Georgia Aster

Symphyotrichum georgianum

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Background Information


The Georgia aster has big flower heads, 5 cm across, with dark purple rays encircling white to lavender disk flowers.

The aster flowers from October to November.


The Georgia aster lives in woodlands or piedmont prairies dominated by native plants, with acidic soils that vary from sand to heavy clay. They rely upon sunlight and don't survive as well shaded by trees, although they compete well for resources. It is found in five counties in Alabama, 15 in Georgia,

nine in North Carolina, and 14 in South Carolina. It used to be known from Florida, but is no longer found there.

~146 total populations have been found, but 28 have probably disappeared.

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The Georgia Aster has many threats and causes of endangerment.

Herbicides, highway construction, fire suppression, and residential and industrial development have changed their natural habitat. Also with habitat loss, the disappearance of native grazing animals has also hurt the aster as well. Without these grazers and fires, it allows woody plants to grow and shade-out the Georgia aster. Now, the asters are located near highways because of the natural disturbance so, they are very vulnerable to threats from humans.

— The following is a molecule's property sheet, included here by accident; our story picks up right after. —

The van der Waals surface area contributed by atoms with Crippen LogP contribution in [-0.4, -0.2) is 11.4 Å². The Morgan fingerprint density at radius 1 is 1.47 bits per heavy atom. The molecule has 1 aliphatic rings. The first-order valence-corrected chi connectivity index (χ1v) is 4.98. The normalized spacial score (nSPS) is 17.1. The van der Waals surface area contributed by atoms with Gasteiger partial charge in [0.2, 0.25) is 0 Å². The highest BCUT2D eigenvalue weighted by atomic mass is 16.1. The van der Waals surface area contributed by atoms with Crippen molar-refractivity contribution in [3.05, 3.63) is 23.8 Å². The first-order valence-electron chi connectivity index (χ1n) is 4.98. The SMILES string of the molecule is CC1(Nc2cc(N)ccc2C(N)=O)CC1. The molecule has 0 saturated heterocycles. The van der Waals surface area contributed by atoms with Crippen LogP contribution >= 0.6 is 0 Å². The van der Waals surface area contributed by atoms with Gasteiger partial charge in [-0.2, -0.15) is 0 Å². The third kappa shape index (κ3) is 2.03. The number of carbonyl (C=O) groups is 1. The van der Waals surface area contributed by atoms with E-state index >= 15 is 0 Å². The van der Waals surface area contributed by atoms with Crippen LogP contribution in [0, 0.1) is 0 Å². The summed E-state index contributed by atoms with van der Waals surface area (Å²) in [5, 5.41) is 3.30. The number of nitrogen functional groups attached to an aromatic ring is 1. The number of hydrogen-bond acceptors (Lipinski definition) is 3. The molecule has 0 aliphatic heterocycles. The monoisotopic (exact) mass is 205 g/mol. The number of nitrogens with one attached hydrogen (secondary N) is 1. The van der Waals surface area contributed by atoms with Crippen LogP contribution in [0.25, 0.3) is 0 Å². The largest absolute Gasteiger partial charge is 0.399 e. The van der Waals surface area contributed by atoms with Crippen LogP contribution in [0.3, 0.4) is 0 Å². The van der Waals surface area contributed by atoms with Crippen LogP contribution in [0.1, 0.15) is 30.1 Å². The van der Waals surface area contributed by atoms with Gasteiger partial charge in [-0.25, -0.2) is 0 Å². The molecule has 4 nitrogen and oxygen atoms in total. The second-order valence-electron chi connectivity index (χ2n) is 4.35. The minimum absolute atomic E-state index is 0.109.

Conservation Efforts

In 1999, the Georgial Aster was so declined that the Forest Service nominated them to be on the endangered species list. At first, they were excluded because of other species being more at risk. However conservation efforts still continued. In 2014 organizations signed the Candidate Conservation Agreement which will help prtect and rive the asters. Also the Georgia Department of Natural Resources, National Park Service, U.S. Forest Service and many others are working to save the asters by prescribimg fires and thinning woodlands. I think that this will help but if the efforts cease then the Georgia Aster can decline in the future as well.